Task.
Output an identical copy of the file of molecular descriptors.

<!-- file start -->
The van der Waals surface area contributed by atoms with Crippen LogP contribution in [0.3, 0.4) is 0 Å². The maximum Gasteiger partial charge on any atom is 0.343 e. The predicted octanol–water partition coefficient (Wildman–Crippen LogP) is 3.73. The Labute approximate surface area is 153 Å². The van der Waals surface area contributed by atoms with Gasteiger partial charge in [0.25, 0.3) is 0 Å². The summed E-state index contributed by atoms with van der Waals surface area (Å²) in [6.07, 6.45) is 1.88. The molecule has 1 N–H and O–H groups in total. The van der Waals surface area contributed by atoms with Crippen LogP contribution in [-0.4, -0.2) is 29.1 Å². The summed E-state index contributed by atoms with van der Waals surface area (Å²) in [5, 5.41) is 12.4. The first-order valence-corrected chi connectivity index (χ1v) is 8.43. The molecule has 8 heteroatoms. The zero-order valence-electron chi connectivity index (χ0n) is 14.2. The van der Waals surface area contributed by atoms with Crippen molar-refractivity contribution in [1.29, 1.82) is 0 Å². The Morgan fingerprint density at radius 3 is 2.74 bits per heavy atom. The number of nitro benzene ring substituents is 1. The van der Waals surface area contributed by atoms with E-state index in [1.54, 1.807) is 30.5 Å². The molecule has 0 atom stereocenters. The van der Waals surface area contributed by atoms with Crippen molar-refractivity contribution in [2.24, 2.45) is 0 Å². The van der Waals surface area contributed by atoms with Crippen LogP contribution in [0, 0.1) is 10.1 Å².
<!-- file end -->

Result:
The van der Waals surface area contributed by atoms with Crippen LogP contribution in [0.3, 0.4) is 0 Å². The maximum Gasteiger partial charge on any atom is 0.343 e. The predicted octanol–water partition coefficient (Wildman–Crippen LogP) is 3.73. The Labute approximate surface area is 153 Å². The van der Waals surface area contributed by atoms with Gasteiger partial charge in [0.25, 0.3) is 0 Å². The summed E-state index contributed by atoms with van der Waals surface area (Å²) in [6.07, 6.45) is 1.88. The molecule has 1 N–H and O–H groups in total. The van der Waals surface area contributed by atoms with Crippen LogP contribution in [-0.4, -0.2) is 29.1 Å². The summed E-state index contributed by atoms with van der Waals surface area (Å²) in [5, 5.41) is 12.4. The first-order valence-corrected chi connectivity index (χ1v) is 8.43. The molecule has 8 heteroatoms. The zero-order valence-electron chi connectivity index (χ0n) is 14.2. The van der Waals surface area contributed by atoms with Crippen molar-refractivity contribution in [1.29, 1.82) is 0 Å². The Morgan fingerprint density at radius 3 is 2.74 bits per heavy atom. The number of nitro benzene ring substituents is 1. The van der Waals surface area contributed by atoms with E-state index in [1.54, 1.807) is 30.5 Å². The molecule has 0 atom stereocenters. The van der Waals surface area contributed by atoms with Crippen molar-refractivity contribution in [2.24, 2.45) is 0 Å². The van der Waals surface area contributed by atoms with Crippen LogP contribution in [0, 0.1) is 10.1 Å².